The continent of Africa has played an important and independent role in the history of plant exploitation. The International Workshop on African Archaeobotany (IWAA) provides a meeting for archaeobotanists and specialists on African languages to enhance the archaeobotanical research in the African continent. The proceedings of these workshops have provided us with a major insight into the vegetation development and plant exploitation in Africa. Papers presented at earlier workshops have been published by Stuchlik & Wasylikowa (1995), Van der Veen (1999) and Neumann et al. (2003).
This book presents papers presented at the 4th International Workshop on African Archaeobotany, held in Groningen from 30th of June until the 2nd of July 2003. Several papers deal with the domestication history and related aspects of specific plants, including wheat (Triticum), rice (Oryza), pearl millet (Pennisetum glaucum), fig (Ficus), cotton (Gossypium), silk-cotton (Ceiba pentandra) and baobab (Adansonia digitata). Other contributions discuss the exploitation of woody vegetations, members of the sedge family (Cyperaceae) and the botanical composition of mummy garlands. Three papers present the subfossil plant remains from Egyptian sites: Pharaonic caravanserais along theTheban Desert Road, Predynastic Adaïma and Napatan to Islamic Qasr Ibrim. The last contribution presents an update inventory of the ancient plant remains present in the Agricultural Museum (Dokki, Cairo). The book covers a wide range of countries and includes Namibia, Burkina Faso, Mali, Senegal, Mauritania, Canary Isles, Libya and Egypt.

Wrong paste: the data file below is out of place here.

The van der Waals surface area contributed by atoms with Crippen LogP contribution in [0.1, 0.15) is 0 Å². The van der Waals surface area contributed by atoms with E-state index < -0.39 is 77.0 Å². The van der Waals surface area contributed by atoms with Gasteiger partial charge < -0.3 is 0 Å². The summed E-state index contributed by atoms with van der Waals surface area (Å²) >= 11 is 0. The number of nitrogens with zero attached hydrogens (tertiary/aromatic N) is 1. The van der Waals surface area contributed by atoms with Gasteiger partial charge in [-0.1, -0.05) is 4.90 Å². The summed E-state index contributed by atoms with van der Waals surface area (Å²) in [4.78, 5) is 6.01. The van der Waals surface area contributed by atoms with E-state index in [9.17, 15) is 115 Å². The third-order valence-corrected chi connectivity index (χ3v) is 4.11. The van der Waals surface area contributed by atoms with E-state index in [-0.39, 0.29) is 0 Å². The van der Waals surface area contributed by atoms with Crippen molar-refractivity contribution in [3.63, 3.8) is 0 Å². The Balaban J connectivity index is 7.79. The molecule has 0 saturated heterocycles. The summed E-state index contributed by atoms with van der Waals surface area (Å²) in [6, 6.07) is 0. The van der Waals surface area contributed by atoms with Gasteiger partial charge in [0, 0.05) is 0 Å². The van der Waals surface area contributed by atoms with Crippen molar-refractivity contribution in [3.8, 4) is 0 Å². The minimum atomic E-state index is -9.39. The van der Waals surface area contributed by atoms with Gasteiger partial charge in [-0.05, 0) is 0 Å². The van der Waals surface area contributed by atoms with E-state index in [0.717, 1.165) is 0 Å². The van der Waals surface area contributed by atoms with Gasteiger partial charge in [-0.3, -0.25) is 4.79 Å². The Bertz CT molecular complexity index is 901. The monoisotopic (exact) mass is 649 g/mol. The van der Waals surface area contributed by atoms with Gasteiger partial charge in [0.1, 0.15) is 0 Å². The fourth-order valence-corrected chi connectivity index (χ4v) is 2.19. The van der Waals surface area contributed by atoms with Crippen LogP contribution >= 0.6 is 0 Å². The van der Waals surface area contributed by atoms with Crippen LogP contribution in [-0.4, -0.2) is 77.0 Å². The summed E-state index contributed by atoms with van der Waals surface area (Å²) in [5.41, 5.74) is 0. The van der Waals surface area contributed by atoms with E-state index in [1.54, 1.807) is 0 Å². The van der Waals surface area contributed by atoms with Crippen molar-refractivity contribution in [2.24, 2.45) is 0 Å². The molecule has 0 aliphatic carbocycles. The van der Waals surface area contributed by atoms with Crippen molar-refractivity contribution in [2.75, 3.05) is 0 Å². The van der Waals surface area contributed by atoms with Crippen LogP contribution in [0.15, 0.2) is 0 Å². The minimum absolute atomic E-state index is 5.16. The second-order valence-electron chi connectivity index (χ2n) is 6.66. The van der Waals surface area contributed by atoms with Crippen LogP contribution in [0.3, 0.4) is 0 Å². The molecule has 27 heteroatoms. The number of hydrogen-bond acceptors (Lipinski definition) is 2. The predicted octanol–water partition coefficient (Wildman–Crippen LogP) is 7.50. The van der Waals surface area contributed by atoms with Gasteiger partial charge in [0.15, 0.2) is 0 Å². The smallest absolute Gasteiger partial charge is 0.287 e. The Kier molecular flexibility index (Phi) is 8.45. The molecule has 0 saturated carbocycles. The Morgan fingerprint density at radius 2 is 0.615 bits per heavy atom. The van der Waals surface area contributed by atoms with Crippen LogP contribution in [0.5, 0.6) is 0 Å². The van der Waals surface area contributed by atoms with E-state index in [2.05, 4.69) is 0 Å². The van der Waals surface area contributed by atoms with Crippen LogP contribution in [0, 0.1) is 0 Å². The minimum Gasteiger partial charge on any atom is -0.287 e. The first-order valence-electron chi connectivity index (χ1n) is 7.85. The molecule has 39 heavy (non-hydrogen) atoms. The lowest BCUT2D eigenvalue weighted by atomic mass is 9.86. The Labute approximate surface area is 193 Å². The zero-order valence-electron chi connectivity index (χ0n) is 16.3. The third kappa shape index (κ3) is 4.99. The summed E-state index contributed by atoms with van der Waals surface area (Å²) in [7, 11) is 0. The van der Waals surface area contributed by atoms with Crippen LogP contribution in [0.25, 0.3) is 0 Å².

The intertwined history of the silk-cotton and baobab 1
Use of firewood resources in a hyperarid environment: charcoal analysis from sites in the Skeleton Coast Park, Northern Namib Desert 21
Where did all the trees go? Changes of the woody vegetation in the Sahel of Burkina Faso during the last 2000 years 35
Medieval cotton and wheat finds in the middle Niger Delta (Mali) 43
Identifying African rice domestication in the middle Niger Delta (Mali) 53
M.A. Murray, D.Q. Fuller & C. Cappeza
Crop production on the Senegal River in the early First Millennium AD: preliminary archaeobotanical results from Cubalel 63
D.Q. Fuller, K. Macdonald & R. Vernet
Early domesticated pearl millet in Dhar Nema (Mauritania): evidence of crop processing waste as ceramic temper 71
J. Morales & T. Delgado
Figs and their importance in the prehistoric diet in Gran Canaria Island (Canary Isles) 77
A.M. Mercuri & E.A.A. Garcea
The impact of hunter/gatherers on the vegetation in the Central Sahara during the Early Holocene 87
Beyond paper: use of plants of the Cyperaceae family in ancient Egypt 105
Plant remains from the intact garlands present at the Egyptian Museum in Cairo 115
R.T.J. Cappers, L. Sikking, J.C. Darnell & D. Darnell
Food supply along the Theban desert roads (Egypt): the Gebel Romaa, Wadi el-Huôl, and Gebel Qarn el-Gir caravansary deposits 127
Growing, gathering and offering: Predynastic plant economy at Adaïma (Upper Egypt) 139
A.J. Clapham & P.A. Rowley-Conwy
New discoveries at Qasr Ibrim, Lower Nubia 157
R.T.J. Cappers & R. Hamdy
Ancient Egyptian plant remains in the Agricultural Museum (Dokki, Cairo) 165
- Katharina Neumann, Journal of African History 7, 2009, forthcoming.
- Krystyna Wasylikowa, Wiadomosci Botaniczne 52(3/4), 2008, 175-177.